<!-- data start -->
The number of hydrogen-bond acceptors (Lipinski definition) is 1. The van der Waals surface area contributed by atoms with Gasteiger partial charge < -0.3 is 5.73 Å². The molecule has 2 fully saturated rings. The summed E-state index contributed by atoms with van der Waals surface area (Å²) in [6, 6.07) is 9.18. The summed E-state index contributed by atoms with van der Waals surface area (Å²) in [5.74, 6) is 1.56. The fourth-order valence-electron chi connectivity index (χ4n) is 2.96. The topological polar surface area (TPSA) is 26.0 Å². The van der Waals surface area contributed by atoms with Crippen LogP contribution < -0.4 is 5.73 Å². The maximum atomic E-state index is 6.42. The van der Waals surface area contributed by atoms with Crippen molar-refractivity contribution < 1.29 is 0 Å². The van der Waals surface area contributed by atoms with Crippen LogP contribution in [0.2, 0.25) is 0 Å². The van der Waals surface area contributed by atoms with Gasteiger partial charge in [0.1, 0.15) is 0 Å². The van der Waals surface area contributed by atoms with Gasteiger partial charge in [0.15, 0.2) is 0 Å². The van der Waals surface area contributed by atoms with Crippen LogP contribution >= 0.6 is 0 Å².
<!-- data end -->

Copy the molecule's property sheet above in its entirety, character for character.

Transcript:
The number of hydrogen-bond acceptors (Lipinski definition) is 1. The van der Waals surface area contributed by atoms with Gasteiger partial charge < -0.3 is 5.73 Å². The molecule has 2 fully saturated rings. The summed E-state index contributed by atoms with van der Waals surface area (Å²) in [6, 6.07) is 9.18. The summed E-state index contributed by atoms with van der Waals surface area (Å²) in [5.74, 6) is 1.56. The fourth-order valence-electron chi connectivity index (χ4n) is 2.96. The topological polar surface area (TPSA) is 26.0 Å². The van der Waals surface area contributed by atoms with Crippen LogP contribution < -0.4 is 5.73 Å². The maximum atomic E-state index is 6.42. The van der Waals surface area contributed by atoms with Crippen molar-refractivity contribution < 1.29 is 0 Å². The van der Waals surface area contributed by atoms with Crippen LogP contribution in [0.2, 0.25) is 0 Å². The van der Waals surface area contributed by atoms with Gasteiger partial charge in [0.1, 0.15) is 0 Å². The van der Waals surface area contributed by atoms with Gasteiger partial charge in [0.15, 0.2) is 0 Å². The van der Waals surface area contributed by atoms with Crippen LogP contribution >= 0.6 is 0 Å².